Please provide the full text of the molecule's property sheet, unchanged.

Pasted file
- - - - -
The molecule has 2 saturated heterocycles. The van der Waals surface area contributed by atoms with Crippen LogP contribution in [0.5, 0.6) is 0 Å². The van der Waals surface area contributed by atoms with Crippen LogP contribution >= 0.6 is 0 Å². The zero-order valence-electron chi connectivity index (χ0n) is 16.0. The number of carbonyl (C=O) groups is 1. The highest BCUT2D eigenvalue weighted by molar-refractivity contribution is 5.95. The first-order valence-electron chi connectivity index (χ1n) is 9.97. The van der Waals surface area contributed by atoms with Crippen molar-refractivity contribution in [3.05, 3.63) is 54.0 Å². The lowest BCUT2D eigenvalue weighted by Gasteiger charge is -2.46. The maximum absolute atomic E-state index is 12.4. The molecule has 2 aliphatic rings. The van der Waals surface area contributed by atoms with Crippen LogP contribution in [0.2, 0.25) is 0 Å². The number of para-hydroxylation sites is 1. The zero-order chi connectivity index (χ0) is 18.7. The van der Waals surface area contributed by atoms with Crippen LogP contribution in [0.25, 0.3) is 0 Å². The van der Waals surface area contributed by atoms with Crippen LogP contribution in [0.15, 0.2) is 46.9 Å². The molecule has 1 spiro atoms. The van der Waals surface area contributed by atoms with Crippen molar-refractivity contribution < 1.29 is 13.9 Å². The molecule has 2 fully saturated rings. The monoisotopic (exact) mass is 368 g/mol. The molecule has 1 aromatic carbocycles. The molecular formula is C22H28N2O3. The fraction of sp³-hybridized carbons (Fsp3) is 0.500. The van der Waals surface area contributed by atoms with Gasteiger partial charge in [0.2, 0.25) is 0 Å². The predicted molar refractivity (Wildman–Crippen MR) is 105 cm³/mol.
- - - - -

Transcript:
The molecule has 2 saturated heterocycles. The van der Waals surface area contributed by atoms with Crippen LogP contribution in [0.5, 0.6) is 0 Å². The van der Waals surface area contributed by atoms with Crippen LogP contribution >= 0.6 is 0 Å². The zero-order valence-electron chi connectivity index (χ0n) is 16.0. The number of carbonyl (C=O) groups is 1. The highest BCUT2D eigenvalue weighted by molar-refractivity contribution is 5.95. The first-order valence-electron chi connectivity index (χ1n) is 9.97. The van der Waals surface area contributed by atoms with Crippen molar-refractivity contribution in [3.05, 3.63) is 54.0 Å². The lowest BCUT2D eigenvalue weighted by Gasteiger charge is -2.46. The maximum absolute atomic E-state index is 12.4. The molecule has 2 aliphatic rings. The van der Waals surface area contributed by atoms with Crippen LogP contribution in [0.2, 0.25) is 0 Å². The number of para-hydroxylation sites is 1. The zero-order chi connectivity index (χ0) is 18.7. The van der Waals surface area contributed by atoms with Crippen LogP contribution in [0.25, 0.3) is 0 Å². The van der Waals surface area contributed by atoms with Crippen LogP contribution in [0.15, 0.2) is 46.9 Å². The molecule has 1 spiro atoms. The van der Waals surface area contributed by atoms with Crippen molar-refractivity contribution < 1.29 is 13.9 Å². The molecule has 2 fully saturated rings. The monoisotopic (exact) mass is 368 g/mol. The molecule has 1 aromatic carbocycles. The molecular formula is C22H28N2O3. The fraction of sp³-hybridized carbons (Fsp3) is 0.500. The van der Waals surface area contributed by atoms with Gasteiger partial charge in [0.2, 0.25) is 0 Å². The predicted molar refractivity (Wildman–Crippen MR) is 105 cm³/mol.